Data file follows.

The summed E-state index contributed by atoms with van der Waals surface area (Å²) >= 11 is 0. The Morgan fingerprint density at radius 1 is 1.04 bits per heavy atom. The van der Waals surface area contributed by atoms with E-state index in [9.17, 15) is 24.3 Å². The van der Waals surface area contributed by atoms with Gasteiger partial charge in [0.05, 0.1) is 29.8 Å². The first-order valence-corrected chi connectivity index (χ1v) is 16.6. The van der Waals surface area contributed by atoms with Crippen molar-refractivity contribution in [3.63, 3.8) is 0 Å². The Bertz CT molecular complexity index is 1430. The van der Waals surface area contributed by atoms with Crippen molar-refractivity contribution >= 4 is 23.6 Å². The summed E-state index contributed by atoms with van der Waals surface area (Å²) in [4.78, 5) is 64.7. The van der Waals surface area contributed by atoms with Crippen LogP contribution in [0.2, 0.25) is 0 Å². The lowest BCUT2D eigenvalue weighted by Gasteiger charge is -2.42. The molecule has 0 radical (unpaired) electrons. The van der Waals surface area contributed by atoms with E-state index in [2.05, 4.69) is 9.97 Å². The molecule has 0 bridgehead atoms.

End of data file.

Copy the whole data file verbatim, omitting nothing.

The summed E-state index contributed by atoms with van der Waals surface area (Å²) >= 11 is 0. The Morgan fingerprint density at radius 1 is 1.04 bits per heavy atom. The van der Waals surface area contributed by atoms with E-state index in [9.17, 15) is 24.3 Å². The van der Waals surface area contributed by atoms with Gasteiger partial charge in [0.05, 0.1) is 29.8 Å². The first-order valence-corrected chi connectivity index (χ1v) is 16.6. The van der Waals surface area contributed by atoms with Crippen molar-refractivity contribution in [3.63, 3.8) is 0 Å². The Bertz CT molecular complexity index is 1430. The van der Waals surface area contributed by atoms with Crippen molar-refractivity contribution >= 4 is 23.6 Å². The summed E-state index contributed by atoms with van der Waals surface area (Å²) in [4.78, 5) is 64.7. The van der Waals surface area contributed by atoms with Crippen LogP contribution in [0.2, 0.25) is 0 Å². The lowest BCUT2D eigenvalue weighted by Gasteiger charge is -2.42. The molecule has 0 radical (unpaired) electrons. The van der Waals surface area contributed by atoms with E-state index in [2.05, 4.69) is 9.97 Å². The molecule has 0 bridgehead atoms.